When her parents allow it, Erin starts her day at 4:00 am, just like her father loved to do as a child. Brent carries her out with him for morning chores, still sleeping, to her makeshift bed in the 200 year old tie stall barn, appointed with dress up clothes, dolls, flashlights…and adjacent the new born calves. She eventually awakens to help Brent and Regina finish feeding and escort the small herd back out to the pasture, an activity she knows well, from the time she was an infant seated comfortably in a back pack. All three Beidlers do chores together, as a family.
Erin shares her plans with me for a special lemonade stand, discussing the option of complimentary roadside entertainment. "Me and my neighbor, Laura, will show people our bugs. They are kind of like water bugs, but we call them 'circles bugs' because they like going in circles all the time!"
When asked what sort of chores she does on the farm, Erin answers, "One my jobs here is to find the kittens born on our farm, make sure they are friendly to everyone." This is a job she takes very seriously, as there are at least 15 cats at home on the farm as well as a menagerie of other assorted animals: pigs, draft horses (which Brent uses to log with), chickens, and a friendly farm dog named Penny.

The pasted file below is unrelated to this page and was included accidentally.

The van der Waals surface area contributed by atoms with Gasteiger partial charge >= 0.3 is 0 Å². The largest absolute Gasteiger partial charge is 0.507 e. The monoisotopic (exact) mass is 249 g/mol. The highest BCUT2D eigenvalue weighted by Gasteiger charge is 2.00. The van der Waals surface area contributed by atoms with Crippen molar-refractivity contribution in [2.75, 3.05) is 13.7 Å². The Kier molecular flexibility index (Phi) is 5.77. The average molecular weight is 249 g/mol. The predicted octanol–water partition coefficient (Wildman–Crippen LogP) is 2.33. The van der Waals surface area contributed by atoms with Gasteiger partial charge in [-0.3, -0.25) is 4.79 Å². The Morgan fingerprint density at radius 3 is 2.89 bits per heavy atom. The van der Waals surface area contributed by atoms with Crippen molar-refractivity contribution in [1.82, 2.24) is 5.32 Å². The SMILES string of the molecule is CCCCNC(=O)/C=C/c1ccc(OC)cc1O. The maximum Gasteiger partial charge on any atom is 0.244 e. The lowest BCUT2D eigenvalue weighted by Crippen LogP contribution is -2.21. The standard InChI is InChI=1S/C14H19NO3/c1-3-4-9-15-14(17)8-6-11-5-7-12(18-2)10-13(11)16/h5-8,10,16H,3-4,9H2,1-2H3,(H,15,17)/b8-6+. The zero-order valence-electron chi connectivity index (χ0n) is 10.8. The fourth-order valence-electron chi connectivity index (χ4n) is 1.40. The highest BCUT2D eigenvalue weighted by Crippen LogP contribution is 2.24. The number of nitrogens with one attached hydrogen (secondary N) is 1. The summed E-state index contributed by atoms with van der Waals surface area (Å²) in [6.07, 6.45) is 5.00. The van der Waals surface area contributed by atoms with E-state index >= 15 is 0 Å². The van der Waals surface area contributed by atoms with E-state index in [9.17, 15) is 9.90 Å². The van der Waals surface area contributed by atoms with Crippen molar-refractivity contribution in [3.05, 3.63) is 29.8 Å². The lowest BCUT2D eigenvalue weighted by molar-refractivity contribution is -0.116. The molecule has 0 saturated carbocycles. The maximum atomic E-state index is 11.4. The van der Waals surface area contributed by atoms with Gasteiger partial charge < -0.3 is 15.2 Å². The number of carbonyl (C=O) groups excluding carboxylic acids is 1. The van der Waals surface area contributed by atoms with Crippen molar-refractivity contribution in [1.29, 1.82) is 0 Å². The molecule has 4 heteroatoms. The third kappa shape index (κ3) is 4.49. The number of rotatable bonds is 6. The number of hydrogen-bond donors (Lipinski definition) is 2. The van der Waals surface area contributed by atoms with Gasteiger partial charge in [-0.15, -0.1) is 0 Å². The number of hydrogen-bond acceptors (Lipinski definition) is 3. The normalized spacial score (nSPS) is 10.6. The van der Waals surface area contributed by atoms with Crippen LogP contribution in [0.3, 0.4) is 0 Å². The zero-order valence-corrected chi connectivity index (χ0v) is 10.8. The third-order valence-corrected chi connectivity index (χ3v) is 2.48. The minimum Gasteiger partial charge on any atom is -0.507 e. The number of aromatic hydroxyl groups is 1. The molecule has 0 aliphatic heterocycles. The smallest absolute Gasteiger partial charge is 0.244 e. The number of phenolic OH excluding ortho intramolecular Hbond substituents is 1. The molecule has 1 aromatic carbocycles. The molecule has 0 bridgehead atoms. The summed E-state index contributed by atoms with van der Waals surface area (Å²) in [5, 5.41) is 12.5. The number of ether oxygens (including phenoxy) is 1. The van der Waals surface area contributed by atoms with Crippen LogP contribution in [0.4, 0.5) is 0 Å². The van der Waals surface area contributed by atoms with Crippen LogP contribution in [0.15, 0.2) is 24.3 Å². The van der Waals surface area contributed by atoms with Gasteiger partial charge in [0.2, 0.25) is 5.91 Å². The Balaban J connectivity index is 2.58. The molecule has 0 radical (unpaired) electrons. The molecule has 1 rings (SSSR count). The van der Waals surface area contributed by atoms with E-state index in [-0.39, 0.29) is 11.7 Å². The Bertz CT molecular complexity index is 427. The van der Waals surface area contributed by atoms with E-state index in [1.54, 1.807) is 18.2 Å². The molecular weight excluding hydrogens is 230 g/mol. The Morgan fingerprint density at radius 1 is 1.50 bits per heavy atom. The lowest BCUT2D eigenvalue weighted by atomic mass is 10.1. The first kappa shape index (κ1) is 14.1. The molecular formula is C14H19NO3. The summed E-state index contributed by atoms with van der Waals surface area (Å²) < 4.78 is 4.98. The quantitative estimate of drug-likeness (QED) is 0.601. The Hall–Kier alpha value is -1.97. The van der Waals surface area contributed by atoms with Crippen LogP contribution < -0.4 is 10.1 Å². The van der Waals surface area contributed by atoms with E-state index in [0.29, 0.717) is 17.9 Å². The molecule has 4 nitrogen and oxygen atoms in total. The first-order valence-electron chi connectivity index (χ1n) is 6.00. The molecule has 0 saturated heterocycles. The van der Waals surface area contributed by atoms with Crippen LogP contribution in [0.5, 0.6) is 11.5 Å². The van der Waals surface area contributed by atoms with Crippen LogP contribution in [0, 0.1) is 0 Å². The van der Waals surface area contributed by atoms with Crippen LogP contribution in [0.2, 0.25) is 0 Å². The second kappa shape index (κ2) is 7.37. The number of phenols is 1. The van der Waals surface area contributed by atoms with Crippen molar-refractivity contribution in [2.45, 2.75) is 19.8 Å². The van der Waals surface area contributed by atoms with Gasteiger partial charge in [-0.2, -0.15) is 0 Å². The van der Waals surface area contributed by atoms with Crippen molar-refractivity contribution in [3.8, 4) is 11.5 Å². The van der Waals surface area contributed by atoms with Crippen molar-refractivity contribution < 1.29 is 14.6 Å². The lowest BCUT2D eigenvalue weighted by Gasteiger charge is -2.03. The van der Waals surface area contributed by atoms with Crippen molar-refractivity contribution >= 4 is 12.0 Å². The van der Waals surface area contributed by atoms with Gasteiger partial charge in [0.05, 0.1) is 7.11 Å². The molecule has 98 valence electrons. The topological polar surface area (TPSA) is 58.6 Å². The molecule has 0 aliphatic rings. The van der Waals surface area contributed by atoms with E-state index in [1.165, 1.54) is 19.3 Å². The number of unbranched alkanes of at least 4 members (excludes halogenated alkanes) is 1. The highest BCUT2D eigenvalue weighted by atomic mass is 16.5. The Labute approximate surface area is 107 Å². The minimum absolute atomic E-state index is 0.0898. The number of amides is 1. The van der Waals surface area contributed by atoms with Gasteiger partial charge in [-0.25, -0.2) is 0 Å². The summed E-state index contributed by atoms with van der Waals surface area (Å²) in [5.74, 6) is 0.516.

Farming is generally thought of as difficult and labor-intensive work in America. I can see that Brent and Regina's joyful attitudes and reverence for life comes from their combined life experiences, being raised in loving families, and then serving in third world countries. Their family values are well rooted, and the abundance that surrounds them deeply appreciated.
"Going organic was an obvious step for us, when we began to develop our farm plan," explains Regina. The Beidlers were one of the first Vermont farms to join Organic Valley Family of Farms, the largest organic cooperative in the U.S. "Sustainability is a word we all hear often. For us, it's a word that begs us to determine how to live and farm in a way that will support not only in the short term but also for generations to come."
"We understand that our relationship with the land is as sojourners that have ownership for only a short time. Stewardship and sustainability are at the forefront of each decision we make as parents, farmers and community members."
All is well here.